Securitas has agreed to purchase Diebold’s US-based Electronic Security business, leading to the formation of the new Securitas Electronic Security group. The deal, agreed for $350 million with a 10% caveat depending on the transfer of client contracts to Securitas, gives Securitas a stronger backbone when it comes to technology. Securitas provides manned security services ranging from bodyguards to dogs and consulting for small, local establishments to global organizations. However, beyond surveillance cameras, the company has little to offer in the terms of modern, tech-based security solutions. According to Diebold, the portfolio generated sales worth approximately $330 million from June 2014 to June 2015. By acquiring Diebold’s unit, Securitas will gain a portfolio of intrusion, fire, video, access control, monitoring and maintenance technology for both the commercial and financial markets.
Solution provider Silanis is to be acquired by e-signature and authentication firm Vasco Data Security. The deal, worth US$85 million ($110 million in Canadian dollars), will enable Silanis to expand its international footprint, the company said. Silanis’ flagship solution is the e-SignLive, a SaaS-based electronic document signing service that has to date largely targeted U.S. and Canadian customers. The company focuses on regulated market segments and has recently started offering regional data storage to help customers remain compliant. Last November, it signed a deal to host customer data with IBM Canada. IBM Canada is a separate subsidiary of IBM and it stores data on Canadian soil, meaning that its data cannot be commandeered under the Patriot Act, Petrogiannis said. Silanis is also rolling out local storage capabilities in other regions. Silanis, which encrypts everything both in transit and at rest, is SOC2-certified, and audited every six months by KPMG. It offers companies the option to manage their own encryption keys within its Hardware Storage Modules (HSMs), and also lets them deploy its code base behind their own firewall, if regulations prevent them from putting the documents in the cloud. This is the case with NASA’s Jet Propulsion Laboratory, which is a Silanis client.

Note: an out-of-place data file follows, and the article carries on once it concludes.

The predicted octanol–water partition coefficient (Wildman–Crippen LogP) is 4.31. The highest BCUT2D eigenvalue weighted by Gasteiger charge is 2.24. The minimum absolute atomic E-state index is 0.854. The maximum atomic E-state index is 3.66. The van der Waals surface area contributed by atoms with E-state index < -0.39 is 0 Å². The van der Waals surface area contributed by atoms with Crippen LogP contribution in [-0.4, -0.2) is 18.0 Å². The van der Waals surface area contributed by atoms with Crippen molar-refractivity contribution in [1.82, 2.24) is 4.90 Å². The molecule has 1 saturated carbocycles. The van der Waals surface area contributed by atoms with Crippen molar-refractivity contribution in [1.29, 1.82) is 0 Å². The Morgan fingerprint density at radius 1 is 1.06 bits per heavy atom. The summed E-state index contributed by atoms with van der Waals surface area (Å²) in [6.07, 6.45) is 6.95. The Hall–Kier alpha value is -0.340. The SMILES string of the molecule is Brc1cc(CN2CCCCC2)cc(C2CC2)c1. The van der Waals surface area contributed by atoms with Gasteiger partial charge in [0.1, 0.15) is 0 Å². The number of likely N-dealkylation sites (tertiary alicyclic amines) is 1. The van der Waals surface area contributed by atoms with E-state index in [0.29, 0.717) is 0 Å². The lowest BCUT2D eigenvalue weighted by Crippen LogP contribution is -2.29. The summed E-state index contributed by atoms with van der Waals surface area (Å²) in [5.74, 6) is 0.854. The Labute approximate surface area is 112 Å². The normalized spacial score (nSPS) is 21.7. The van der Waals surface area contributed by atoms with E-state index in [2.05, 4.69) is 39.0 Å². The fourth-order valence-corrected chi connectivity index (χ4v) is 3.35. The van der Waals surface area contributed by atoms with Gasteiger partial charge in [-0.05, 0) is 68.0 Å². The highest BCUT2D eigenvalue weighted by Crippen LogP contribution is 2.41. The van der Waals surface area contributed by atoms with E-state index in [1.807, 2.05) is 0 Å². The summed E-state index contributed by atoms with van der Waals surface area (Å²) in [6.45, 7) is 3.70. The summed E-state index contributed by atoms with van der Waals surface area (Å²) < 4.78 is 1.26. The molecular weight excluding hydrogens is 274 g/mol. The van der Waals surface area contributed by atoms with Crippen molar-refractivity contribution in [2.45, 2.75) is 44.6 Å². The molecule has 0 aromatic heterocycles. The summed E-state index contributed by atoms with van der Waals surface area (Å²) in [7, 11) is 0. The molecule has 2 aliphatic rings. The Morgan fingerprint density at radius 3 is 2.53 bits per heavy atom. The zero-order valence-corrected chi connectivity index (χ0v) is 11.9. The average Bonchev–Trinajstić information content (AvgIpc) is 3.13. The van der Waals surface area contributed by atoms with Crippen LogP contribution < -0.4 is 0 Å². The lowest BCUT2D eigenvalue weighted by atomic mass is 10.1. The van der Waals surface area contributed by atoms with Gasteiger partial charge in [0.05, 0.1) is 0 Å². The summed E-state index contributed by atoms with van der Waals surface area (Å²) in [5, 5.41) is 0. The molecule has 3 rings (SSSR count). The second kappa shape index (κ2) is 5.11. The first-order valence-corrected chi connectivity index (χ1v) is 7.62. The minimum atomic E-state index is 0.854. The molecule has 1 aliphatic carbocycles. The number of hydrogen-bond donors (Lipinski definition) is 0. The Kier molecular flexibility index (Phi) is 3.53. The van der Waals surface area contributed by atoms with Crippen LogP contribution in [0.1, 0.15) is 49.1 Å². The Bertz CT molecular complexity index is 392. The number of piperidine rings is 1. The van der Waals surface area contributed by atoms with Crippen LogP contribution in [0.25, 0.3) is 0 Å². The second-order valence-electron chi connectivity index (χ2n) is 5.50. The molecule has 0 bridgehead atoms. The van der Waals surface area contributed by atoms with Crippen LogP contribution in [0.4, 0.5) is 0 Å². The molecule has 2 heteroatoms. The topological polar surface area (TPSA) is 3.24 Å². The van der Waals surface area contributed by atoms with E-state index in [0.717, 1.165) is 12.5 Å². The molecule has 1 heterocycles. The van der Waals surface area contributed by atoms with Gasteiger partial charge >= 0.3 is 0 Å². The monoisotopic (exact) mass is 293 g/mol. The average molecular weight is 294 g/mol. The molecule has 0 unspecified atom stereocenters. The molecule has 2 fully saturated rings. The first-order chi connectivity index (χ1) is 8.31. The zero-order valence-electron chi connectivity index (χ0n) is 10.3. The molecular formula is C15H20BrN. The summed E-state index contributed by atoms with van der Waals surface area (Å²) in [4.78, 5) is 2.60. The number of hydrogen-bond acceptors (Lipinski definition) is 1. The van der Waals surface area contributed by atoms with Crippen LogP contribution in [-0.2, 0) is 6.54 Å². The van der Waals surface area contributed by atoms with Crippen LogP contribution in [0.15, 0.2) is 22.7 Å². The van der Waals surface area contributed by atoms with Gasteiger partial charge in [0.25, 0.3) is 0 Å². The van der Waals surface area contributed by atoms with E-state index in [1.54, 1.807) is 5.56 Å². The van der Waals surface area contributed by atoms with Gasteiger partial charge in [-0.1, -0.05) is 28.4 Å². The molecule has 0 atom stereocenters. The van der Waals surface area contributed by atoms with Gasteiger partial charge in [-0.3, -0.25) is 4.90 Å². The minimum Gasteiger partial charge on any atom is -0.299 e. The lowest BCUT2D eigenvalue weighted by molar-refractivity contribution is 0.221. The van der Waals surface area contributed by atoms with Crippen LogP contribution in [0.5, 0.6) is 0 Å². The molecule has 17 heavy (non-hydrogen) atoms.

IBM is reputedly paying $2 billion for The Weather Company’s B2B data business and associated properties. When IBM created an Internet of things unit in March it also forged a pact with The Weather Company. The general theme was to use The Weather Company’s data and sensors and combine it with IBM’s analytics and Watson platform. The Weather Company’s TV operations were not sold in this deal and The Weather Channel will license data from IBM under a long-term contract. For IBM, weather data is seen as a key cog in the enterprise Internet of things. IBM will acquire The Weather Company’s data experts, forecasting tools and cloud platform. The Weather Company will also give IBM more touch points via apps, flight data and information products.
Cisco is paying $422.5 million for cybersecurity firm Lancope. Based in Alpharetta, Georgia, privately held Lancope specializes in network behavior analytics, threat visibility and security intelligence — features Cisco said it plans to use to bolster its Security Business Group as well as the company’s "security everywhere" strategy. Cisco and Lancope have been commercial partners for some time, with Lancope’s threat visibility technology being used to turn a Cisco-run network into a security sensor. But coming together under one organization will allow the companies to integrate services more organically and detect network threats more rapidly.